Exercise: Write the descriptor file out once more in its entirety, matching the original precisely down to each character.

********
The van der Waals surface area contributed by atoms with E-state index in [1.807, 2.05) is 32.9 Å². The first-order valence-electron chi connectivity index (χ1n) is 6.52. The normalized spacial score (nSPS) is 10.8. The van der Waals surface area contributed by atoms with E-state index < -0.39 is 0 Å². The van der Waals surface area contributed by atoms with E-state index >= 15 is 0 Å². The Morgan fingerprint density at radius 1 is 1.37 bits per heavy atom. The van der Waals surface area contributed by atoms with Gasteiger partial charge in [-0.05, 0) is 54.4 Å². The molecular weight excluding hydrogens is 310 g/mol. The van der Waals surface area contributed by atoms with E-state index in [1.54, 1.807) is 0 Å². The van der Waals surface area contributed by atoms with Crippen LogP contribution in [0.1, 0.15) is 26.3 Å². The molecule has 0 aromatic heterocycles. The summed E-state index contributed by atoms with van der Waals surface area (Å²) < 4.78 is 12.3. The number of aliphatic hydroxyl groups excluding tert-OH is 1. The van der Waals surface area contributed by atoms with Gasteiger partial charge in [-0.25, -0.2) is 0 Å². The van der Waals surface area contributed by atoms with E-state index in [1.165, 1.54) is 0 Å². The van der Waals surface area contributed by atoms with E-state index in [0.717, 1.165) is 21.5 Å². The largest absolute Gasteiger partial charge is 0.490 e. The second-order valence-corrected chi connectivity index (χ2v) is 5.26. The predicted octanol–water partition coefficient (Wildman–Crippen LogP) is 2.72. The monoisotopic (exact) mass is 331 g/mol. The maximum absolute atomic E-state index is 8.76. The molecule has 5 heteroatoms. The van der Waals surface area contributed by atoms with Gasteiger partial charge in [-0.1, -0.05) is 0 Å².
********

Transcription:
The van der Waals surface area contributed by atoms with E-state index in [1.807, 2.05) is 32.9 Å². The first-order valence-electron chi connectivity index (χ1n) is 6.52. The normalized spacial score (nSPS) is 10.8. The van der Waals surface area contributed by atoms with E-state index < -0.39 is 0 Å². The van der Waals surface area contributed by atoms with E-state index >= 15 is 0 Å². The Morgan fingerprint density at radius 1 is 1.37 bits per heavy atom. The van der Waals surface area contributed by atoms with Gasteiger partial charge in [-0.05, 0) is 54.4 Å². The molecular weight excluding hydrogens is 310 g/mol. The van der Waals surface area contributed by atoms with E-state index in [1.54, 1.807) is 0 Å². The van der Waals surface area contributed by atoms with Crippen LogP contribution in [0.1, 0.15) is 26.3 Å². The molecule has 0 aromatic heterocycles. The summed E-state index contributed by atoms with van der Waals surface area (Å²) < 4.78 is 12.3. The number of aliphatic hydroxyl groups excluding tert-OH is 1. The van der Waals surface area contributed by atoms with Gasteiger partial charge in [-0.25, -0.2) is 0 Å². The van der Waals surface area contributed by atoms with E-state index in [1.165, 1.54) is 0 Å². The van der Waals surface area contributed by atoms with E-state index in [0.717, 1.165) is 21.5 Å². The largest absolute Gasteiger partial charge is 0.490 e. The second-order valence-corrected chi connectivity index (χ2v) is 5.26. The predicted octanol–water partition coefficient (Wildman–Crippen LogP) is 2.72. The monoisotopic (exact) mass is 331 g/mol. The maximum absolute atomic E-state index is 8.76. The molecule has 5 heteroatoms. The van der Waals surface area contributed by atoms with Gasteiger partial charge in [-0.1, -0.05) is 0 Å².